Prime Source Forum in Hong Kong, IAF Convention and Sri Lanka Design Festival have all become vital parts of the just-style calender, and a great chance to meet our readers. Long may this continue.
While all these events will stick in the mind, one incident in particular seems to live on in the just-style office, for obvious reasons.
And so here I am, grinning like a Cheshire cat at Harrogate Lingerie & Swimwear Exhibition having met supermodel Caprice.
In the meantime, I leave you in the very dependable hands of my editor Leonie, and hope the next news editor of just-style enjoys their tenure as much as I have.
Moving across to optics means I'm not completely deserting the fashion world, so please 'keep an eye out' for me in the future.
Woolenstocks freezes willing guests
22 Jun 2011 22:47
Woollen slippers and boots, alongside dressing gowns, earrings and Volkswagen Beatles, are not always considered the most macho of belongings.
Last night, however, the merits of keeping your toes toasty were demonstrated to just-style by celebrity-favourite footwear brand Woolenstocks.
The UK firm hosted the launch of its latest range of outdoor boots, which are coveted by Hollywood star Sienna Miller, at no other than Ice Bar in London.
Handed a hooded poncho with stringed gloves, visiting Ice Bar brings back memories of childhood, snowball fights and sledging. Until, that is, I arrive at the frozen cocktail bar, which is more a reminder of latter youth.
Kept at minus seven degrees and with glasses, chairs, walls and seats made out of ice, the venue demonstrates perfectly where the idea for Woolenstocks derived from.
Before too long the ski gloves are on, and prevent the embarrassing alternative of just-style's news editor getting his hands stuck to an iced glass of Apple Mojito.
Woolenstocks managing director tells just-style her felt wool and faux fur footwear business was, in fact, inspired not by Ice Bars, but by some universally popular holiday gifts. "People liked them so I ordered them, it started with something small but grew," she adds.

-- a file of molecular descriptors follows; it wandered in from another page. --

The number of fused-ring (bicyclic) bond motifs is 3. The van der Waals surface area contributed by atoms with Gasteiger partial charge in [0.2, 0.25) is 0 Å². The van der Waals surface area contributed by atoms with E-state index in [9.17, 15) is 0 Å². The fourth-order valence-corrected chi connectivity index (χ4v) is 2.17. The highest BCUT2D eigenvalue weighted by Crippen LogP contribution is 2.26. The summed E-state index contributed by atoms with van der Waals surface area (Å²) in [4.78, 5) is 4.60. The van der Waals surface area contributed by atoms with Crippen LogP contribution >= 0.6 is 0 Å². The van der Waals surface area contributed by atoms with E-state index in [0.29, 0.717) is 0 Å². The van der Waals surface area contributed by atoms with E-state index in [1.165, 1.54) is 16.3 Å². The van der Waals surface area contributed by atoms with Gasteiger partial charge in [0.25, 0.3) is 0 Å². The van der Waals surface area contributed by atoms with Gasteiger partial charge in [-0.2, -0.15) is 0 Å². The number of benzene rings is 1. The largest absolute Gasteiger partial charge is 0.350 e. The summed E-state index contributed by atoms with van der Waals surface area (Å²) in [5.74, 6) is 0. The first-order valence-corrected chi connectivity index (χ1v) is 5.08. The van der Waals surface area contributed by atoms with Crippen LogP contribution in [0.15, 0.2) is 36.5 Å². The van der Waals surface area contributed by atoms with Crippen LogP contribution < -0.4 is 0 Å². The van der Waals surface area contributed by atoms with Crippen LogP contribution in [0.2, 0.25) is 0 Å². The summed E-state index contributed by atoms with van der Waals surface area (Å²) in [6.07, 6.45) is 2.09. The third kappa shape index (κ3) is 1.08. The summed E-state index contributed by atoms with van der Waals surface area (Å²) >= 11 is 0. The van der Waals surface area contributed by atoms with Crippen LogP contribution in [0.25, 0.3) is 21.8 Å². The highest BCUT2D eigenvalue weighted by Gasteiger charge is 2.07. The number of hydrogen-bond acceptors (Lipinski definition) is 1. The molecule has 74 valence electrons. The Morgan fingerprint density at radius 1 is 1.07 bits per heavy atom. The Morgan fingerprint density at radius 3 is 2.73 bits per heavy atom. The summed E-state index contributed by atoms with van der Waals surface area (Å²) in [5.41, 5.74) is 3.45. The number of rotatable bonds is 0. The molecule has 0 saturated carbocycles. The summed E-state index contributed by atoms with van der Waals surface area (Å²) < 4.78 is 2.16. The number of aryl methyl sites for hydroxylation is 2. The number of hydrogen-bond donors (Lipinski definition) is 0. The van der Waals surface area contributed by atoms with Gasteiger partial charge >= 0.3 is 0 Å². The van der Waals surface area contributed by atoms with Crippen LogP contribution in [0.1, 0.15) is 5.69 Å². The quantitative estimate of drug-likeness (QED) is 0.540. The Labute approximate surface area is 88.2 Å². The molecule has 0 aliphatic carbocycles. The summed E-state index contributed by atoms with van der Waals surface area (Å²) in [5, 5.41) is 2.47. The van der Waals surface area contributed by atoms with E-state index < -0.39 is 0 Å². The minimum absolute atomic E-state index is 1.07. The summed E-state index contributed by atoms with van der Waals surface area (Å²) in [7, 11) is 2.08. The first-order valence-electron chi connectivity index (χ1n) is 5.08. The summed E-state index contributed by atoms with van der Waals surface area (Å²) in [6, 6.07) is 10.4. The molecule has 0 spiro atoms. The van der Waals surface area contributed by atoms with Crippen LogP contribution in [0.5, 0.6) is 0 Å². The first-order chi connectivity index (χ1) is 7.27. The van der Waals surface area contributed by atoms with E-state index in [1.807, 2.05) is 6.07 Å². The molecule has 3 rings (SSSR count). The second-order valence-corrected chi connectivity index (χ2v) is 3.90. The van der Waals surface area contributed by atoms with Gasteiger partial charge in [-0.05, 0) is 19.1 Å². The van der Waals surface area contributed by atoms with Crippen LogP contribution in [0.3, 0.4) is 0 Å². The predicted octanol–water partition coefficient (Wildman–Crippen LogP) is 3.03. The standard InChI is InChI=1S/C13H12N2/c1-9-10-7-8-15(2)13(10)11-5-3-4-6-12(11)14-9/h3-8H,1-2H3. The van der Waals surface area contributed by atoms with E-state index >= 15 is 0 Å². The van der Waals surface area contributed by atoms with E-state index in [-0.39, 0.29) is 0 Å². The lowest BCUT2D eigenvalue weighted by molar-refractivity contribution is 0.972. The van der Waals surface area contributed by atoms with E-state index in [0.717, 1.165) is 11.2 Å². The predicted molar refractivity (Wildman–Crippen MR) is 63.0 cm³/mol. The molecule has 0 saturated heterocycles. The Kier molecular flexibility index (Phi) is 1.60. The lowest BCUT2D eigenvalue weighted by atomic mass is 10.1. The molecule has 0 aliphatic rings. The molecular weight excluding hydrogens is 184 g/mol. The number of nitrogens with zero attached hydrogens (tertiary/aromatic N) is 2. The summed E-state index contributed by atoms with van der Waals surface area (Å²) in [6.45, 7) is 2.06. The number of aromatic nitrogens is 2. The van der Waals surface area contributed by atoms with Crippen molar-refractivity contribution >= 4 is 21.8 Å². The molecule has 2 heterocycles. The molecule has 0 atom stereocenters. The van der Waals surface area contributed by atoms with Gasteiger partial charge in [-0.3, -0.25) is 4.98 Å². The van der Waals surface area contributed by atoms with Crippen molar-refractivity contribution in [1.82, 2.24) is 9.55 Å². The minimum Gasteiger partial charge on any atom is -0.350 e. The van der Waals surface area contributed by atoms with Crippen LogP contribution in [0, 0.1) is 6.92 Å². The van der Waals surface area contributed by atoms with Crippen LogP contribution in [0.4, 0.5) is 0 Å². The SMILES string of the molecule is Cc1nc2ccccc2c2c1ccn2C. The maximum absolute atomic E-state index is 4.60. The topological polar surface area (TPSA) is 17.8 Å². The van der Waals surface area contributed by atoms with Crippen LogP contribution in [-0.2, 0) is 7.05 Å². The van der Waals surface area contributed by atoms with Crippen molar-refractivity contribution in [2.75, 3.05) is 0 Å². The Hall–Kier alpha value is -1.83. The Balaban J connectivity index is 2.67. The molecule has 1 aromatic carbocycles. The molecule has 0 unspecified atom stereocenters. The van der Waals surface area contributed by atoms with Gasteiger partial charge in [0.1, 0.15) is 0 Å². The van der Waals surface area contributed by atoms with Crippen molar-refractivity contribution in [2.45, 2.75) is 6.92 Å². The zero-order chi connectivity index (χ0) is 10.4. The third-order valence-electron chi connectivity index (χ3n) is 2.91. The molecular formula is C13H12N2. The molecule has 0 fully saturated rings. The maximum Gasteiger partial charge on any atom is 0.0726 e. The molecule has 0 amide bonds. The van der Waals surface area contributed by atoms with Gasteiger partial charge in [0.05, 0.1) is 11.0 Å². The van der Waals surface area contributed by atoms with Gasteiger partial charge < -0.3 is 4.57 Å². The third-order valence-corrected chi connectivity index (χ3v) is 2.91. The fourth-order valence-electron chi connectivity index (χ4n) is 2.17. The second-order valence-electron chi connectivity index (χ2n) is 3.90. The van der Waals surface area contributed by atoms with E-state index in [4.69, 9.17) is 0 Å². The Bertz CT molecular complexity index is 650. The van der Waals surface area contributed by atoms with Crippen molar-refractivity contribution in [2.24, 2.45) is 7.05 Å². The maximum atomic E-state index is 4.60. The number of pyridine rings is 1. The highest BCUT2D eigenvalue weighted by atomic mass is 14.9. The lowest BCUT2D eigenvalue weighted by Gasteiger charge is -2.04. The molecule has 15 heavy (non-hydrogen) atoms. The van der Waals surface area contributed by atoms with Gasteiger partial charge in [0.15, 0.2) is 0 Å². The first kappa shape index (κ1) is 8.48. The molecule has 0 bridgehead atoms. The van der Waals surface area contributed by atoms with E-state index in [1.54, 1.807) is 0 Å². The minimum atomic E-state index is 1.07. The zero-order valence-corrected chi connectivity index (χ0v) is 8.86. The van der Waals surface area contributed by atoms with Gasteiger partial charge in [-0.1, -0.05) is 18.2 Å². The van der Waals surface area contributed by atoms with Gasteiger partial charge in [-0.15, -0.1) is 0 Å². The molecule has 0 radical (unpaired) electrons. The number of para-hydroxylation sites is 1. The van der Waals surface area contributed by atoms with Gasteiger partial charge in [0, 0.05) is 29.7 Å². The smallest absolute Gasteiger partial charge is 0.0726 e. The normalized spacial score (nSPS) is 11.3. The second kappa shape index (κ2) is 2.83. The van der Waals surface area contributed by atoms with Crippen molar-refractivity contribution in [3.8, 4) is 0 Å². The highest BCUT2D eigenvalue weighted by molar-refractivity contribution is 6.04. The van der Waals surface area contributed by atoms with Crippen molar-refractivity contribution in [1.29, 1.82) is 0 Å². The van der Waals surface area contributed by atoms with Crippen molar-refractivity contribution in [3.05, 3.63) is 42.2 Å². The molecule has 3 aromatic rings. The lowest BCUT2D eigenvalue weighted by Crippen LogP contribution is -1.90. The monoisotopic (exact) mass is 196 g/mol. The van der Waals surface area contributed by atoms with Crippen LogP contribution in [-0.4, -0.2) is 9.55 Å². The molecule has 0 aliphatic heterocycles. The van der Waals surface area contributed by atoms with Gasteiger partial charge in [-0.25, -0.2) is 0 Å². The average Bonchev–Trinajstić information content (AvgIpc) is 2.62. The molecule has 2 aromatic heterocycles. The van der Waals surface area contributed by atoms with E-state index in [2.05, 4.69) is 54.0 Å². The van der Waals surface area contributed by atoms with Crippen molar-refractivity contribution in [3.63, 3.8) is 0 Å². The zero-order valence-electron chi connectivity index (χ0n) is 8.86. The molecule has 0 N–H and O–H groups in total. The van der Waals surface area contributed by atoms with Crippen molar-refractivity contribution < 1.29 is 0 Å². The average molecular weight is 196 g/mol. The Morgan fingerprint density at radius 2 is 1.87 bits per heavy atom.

Handmade in the Himalayas by locals, each Woolenstock shoe is said to take 40 hours to produce - equating to a lead time of three to four months for a mass order.
Plenty of retailers are willing to wait though, including Amazon in the US, where the UK brand has been on sale for three years now.
Woolenstocks also tells just-style that. at GBP50-100 a pair, its shoes are "cheaper than Uggs" too - another product my male ego will permit for emergency sub-zero situations only.
Timberland offer illustrates M&A uptick
20 Jun 2011 17:06
Last week saw more M&A activity in the apparel sector with news thatVF Corporation is to acquire outdoor apparel giant Timberland forUS$2bn.
Timberland, which will remain headquartered in Stratham, NewHampshire, will slot into an expanding VF outdoor portfolio that alsoincludes The North Face.
VF hopes that the deal, which is still subject to conditions, willoffer a swift return on investment through e-commerce andinternational synergies, together with top-line sales from theTimberland and Smartwool brands.
It represents the largest deal in a flurry of recent buyout activityin the industry, which has also seen Oxford Apparel, Jimmy Choo andKurt Geiger snapped up in the past few months.
Also in the news last week was value fashion chain Primark, which wasawarded an apology by the BBC over certain footage the media outlethad gathered for its Panorama documentary 'Primark: On the Rack'.
Footage of three boys testing the stitching of Primark garments inBangalore was likely to have been fake, concluded the BBC Trust'sEditorial Standards Committee (ESC)
Primark said it had been vindicated after three years and severalinvestigations into the 2008 documentary.